Diversity and Culture in Education
The Association of American Colleges and Universities (AAC&U) has awarded Bryn Mawr College a grant of up to $300,000 to evolve STEM teaching over the next three years to make BMC computer and information science programs more culturally accessible and substantive!
Liz McCormack, chair and professor of the Physics Department at Bryn Mawr College, leads this initiative, assisted by Doug Blank and Mark Matlin. The college will use this funding to develop online computing or programming instructional modules that the physics department can insert throughout curricula. These additions will supply students with exposure to new and innovative computing and information science skills.
These leaders hope this initiative will act as a model for other departments at Bryn Mawr as well as for other schools, especially those interested in increasing computer and information science exposure across the curriculum, in part, to reach a more diverse range of students than those that traditionally enter those fields.
VoiceThread is a user-friendly way to share power point presentations, videos, photos, and other media. Students and professors can record video or audio responses, draw on the media to highlight certain points, and comment in text form. This site is useful for discussion outside of the classroom, allowing students to focus on the topic at hand and reflect in a collaborative way.
Want to Learn More?
Read how VoiceThread describes its capabilities.
- Upload power points
- Upload question slides for comment
- Comment on students’ writing in video, text, and visual formats
MediaThread, a project created by the Columbia Center for New Media Teaching and Learning through the Digital Bridges Initiative is a service that allows you to blend your thoughts with multimedia sources and share them with others. MediaThread supports video, images, metadata, and many content websites listed below. Most compatible with Firefox, MediaThread is currently being used by Columbia, MIT, Wellesley, Dartmouth, The American University in Cairo, and many other institutions of higher education.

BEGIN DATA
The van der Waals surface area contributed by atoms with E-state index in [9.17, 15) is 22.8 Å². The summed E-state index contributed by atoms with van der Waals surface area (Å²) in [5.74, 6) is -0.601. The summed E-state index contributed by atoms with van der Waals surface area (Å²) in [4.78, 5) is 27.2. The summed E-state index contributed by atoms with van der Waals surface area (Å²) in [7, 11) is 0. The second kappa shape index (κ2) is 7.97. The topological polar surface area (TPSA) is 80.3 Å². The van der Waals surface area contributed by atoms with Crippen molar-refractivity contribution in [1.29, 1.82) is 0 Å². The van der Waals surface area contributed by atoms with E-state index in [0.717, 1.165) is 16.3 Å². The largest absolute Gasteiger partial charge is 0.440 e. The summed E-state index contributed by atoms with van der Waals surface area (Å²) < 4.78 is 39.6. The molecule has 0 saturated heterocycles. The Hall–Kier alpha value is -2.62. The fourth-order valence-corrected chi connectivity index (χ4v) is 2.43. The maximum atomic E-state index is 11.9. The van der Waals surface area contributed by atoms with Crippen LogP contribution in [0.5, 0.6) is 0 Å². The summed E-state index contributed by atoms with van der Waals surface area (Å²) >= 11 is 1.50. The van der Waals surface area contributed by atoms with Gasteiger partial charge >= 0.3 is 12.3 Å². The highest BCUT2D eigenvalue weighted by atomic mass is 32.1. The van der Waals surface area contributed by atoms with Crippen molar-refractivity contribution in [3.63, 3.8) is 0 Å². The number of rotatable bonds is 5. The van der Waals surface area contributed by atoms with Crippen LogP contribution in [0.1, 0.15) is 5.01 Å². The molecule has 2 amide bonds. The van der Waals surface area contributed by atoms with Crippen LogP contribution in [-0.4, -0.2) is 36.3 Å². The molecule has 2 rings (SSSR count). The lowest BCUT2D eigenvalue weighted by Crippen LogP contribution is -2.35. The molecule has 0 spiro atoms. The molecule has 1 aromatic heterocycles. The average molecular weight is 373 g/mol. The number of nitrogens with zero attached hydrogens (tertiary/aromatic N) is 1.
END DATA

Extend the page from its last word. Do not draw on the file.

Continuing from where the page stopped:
Who can do what with MediaThread? Through MediaThread...
Bryn Mawr is my home.
That one phrase is so much more than the five words it contains. Now more than ever before. To me, a home is much more than four walls or a campus. Bryn Mawr is home to me because of its people, because of its community. It is here that I have become comfortable with who I am - my sexuality, my past, my life.
When I first began to think about this final paper, I knew I wanted it to be about this place that means so much to me. Bryn Mawr. I also wanted to incorporate in parts of my other papers. As I reflected over my work and growth in this course, I realized I left my third paper open ended without a firm direction in terms of education for Wabash. During conversations (usually over food) with my friends, I began to see that Bryn Mawr also needs a new form of education. An education in inclusion. I began to think of my second paper on the inclusiveness/discrimination of the straight community within Bryn Mawr's community. I concluded Bryn Mawr needs an intervention.